• FactsWillOut

      No, it isn’t.

      • Blacksmith

        Yes and no, No in the sense that there were wacko’s back then too, Yes in that the current powers that be have decided these wacko’s are to be allowed to be in our society and prey on the innocents and if we try to stop them we are the criminals.

  • dukestreet

    it’s been a long time since I lived in B.C. but there already is a law in Ontario that children under 11 are not supposed to be left alone, so this does not surprise me. On the other hand, when was 8 and my sister 6 we traveled from Davisville subway station to the ROM alone, every 2nd Saturday for the Museum Club. There was only one line at the time and the population was much smaller. People also paid much better attention to the safety of children traveling alone in those days.

  • This is from the same mindset that believes children’s best interests can be served with an inflammatory sex ed program written by a convicted child pornographer and those who believe marijuana does no harm at all to kids.

    Actually, if those are the dangers children face, maybe they shouldn’t be left alone.

    • Clinton

      Nail on the head.

      On the one hand we have school systems declaring that elementary
      school kids are old enough to decide they have ‘gender dysphoria’
      and yet that same kid cannot be left on his own for two hours?

    • FactsWillOut

      This is from the same mindset that thinks kids shouldn’t have guns.

      • No, children SHOULDN’T have guns. Guns are not toys. They are tools for adults.

        Now if adults wish to educate kids about guns, have a way.

  • FactsWillOut

    Instead of bringing up tired old anecdotes, I will just remind folk that there are 8 year olds in the world doing work under conditions that would be illegal for our brave workers here. this is just part of the pansified culture that the west has become.
    The west deserves to die.

    • Justin St.Denis

      With your last statement, you lost me. If that is how you feel, why not “jump the gun” – so to speak – and off yourself now.

      Speaking for myself and my wife, we deserve a decades-long, happy and prosperous retirement. Our four kids deserve happy, fruitful lives, careers and Familes.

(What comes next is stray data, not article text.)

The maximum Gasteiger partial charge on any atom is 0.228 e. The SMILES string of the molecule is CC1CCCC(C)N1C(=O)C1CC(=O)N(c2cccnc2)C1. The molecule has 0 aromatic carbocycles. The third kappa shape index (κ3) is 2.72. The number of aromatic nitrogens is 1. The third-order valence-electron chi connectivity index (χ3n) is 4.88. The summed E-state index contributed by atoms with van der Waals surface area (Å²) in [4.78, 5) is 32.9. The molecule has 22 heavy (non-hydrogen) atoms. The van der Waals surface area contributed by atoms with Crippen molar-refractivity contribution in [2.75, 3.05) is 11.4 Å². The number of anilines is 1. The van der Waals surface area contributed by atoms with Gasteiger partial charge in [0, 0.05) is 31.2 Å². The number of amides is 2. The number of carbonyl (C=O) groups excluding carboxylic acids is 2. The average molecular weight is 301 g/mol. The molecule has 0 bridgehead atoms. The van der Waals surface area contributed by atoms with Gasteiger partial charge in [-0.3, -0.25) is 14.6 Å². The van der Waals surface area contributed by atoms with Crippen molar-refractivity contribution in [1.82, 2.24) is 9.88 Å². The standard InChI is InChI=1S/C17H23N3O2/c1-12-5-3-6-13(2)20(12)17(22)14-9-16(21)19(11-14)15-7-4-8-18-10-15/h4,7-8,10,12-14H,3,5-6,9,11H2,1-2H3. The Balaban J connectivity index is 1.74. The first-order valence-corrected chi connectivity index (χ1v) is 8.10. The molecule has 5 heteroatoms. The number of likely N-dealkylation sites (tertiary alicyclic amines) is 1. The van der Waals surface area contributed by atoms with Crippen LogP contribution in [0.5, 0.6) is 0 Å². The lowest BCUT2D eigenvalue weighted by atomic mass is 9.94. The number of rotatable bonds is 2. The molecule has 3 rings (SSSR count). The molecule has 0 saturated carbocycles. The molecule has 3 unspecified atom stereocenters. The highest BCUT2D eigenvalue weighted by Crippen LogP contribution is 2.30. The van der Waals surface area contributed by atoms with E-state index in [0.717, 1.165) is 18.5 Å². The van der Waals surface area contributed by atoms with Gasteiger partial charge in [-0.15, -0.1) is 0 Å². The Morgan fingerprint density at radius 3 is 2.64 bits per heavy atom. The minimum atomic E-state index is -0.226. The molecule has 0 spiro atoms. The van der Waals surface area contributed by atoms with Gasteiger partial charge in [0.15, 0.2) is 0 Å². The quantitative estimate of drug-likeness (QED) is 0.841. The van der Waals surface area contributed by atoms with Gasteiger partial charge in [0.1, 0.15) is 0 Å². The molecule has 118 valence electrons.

The West, as you call it, deserves to rule the world but is too fraught with neuroses to realize it. That can, should and will change.

      • G

        I think you should look at the statement from another direction Justin.

        I heard somebody say once “Those nations that cannot defend themselves or refuse to, deserve to die”. It’s very harsh unfortunately, but it’s true.

        If you aren’t willing to work and sacrifice for something, do you deserve it? With every passing year the west does less and less to work and sacrifice to ensure it’s own survival. So really, does it deserve it? To expect other nations to “cut us some slack” and allow us to survive is like charity. Who DESERVES charity?

      • FactsWillOut

        Fraught with neurosis = not fit to live.
        Unless you think a culture that vilifies truth and celebrate lies should live?

  • FactsWillOut

    8 year old too young to have a gun.
    I had a gun at 8. A bolt action .22 LR. A Daisy.
    Who else here thinks 8 year olds should have guns? Or are you all secretly admiring this judge?

    • G

      My daughter had a pellet gun at 8. I would have liked to buy her this little Savage .22 (pink) that is manufactured with kids in mind but the pellet gun came free as a gift from my brother and I didn’t want to upstage my brother so she got the pellet gun.

      Guns can be good gifts if you take the time as a parent to teach your kids to be very responsible with them.

      • FactsWillOut

        Kids are smarter than people think. It’s not like they drop anvils on each other.